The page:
Ripening agents are recently reported to have been used by farmers during plant growth to speed up ripening of fruits and vegetables, allowing them to be ready for sale before the right time. The use of ripening agents has raised public concerns about the safety of fruits and vegetables.
What are ripening agents?
Ripening agents, also known as plant exogenous hormones, are plant growth regulators. They are used to regulate growth of vegetables and fruits, and are important to ensure agricultural production. Plant growth regulators have been widely used in agriculture and forestry in China and other countries. For example, they are used during the growth of crops such as vegetables, fruit trees, cotton plants, tobacco plants, wheat, maize and soybeans. There are various kinds of them, among which ethephon, gibberellic acid and chlormequat are the commonly used ones.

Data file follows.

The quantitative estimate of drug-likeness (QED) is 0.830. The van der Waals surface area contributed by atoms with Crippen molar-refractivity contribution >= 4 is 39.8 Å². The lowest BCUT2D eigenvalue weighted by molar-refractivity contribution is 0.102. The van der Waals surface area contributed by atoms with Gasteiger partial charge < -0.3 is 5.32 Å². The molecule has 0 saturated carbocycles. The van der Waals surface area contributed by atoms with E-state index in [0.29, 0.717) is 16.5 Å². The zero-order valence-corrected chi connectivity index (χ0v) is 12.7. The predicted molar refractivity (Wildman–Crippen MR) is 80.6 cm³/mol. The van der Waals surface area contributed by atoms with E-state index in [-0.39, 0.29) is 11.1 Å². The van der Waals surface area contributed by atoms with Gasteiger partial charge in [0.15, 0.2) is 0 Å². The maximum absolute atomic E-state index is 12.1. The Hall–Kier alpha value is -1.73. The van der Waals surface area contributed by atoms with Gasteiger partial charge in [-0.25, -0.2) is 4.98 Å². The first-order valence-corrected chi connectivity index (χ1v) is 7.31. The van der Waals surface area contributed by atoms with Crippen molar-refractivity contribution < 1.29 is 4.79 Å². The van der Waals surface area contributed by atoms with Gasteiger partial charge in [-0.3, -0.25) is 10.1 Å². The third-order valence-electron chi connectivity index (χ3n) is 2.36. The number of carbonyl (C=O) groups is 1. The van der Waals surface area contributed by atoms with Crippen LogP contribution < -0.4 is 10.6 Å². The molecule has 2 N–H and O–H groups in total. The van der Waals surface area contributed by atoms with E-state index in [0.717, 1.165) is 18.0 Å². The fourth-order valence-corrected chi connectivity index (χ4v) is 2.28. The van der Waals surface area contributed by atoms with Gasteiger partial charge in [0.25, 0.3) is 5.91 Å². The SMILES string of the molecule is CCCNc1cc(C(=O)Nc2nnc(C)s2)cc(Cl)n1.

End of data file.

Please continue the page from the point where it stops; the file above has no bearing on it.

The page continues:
Are plant growth regulators hazardous to human health?
Studies conducted by the European Food Safety Authority (EFSA) show that plant growth regulators, e.g. ethephon, is low in toxicity and will not be hazardous to human health if they are used in accordance with good agricultural practice. However, if they are misused, crops will grow excessively fast, resulting in ripening on the fruit surface with the core remaining raw, which will adversely affect the palatability and quality of fruits.
Is the use of ripening agents permitted in China and other countries?
Countries and organizations including China, Codex Alimentarius Commission and European Union (EU) have set the maximum residue level for plant growth regulators. Farmers are allowed to use ripening agents during plant growth provided that they comply with the legal application amount, time and method.
Safety tips to the public
Purchase fresh and hygienic food from reliable shops;
Stop consuming “questionable” food if you have doubt regarding its safety;
Wash fruits and vegetables thoroughly before eating them.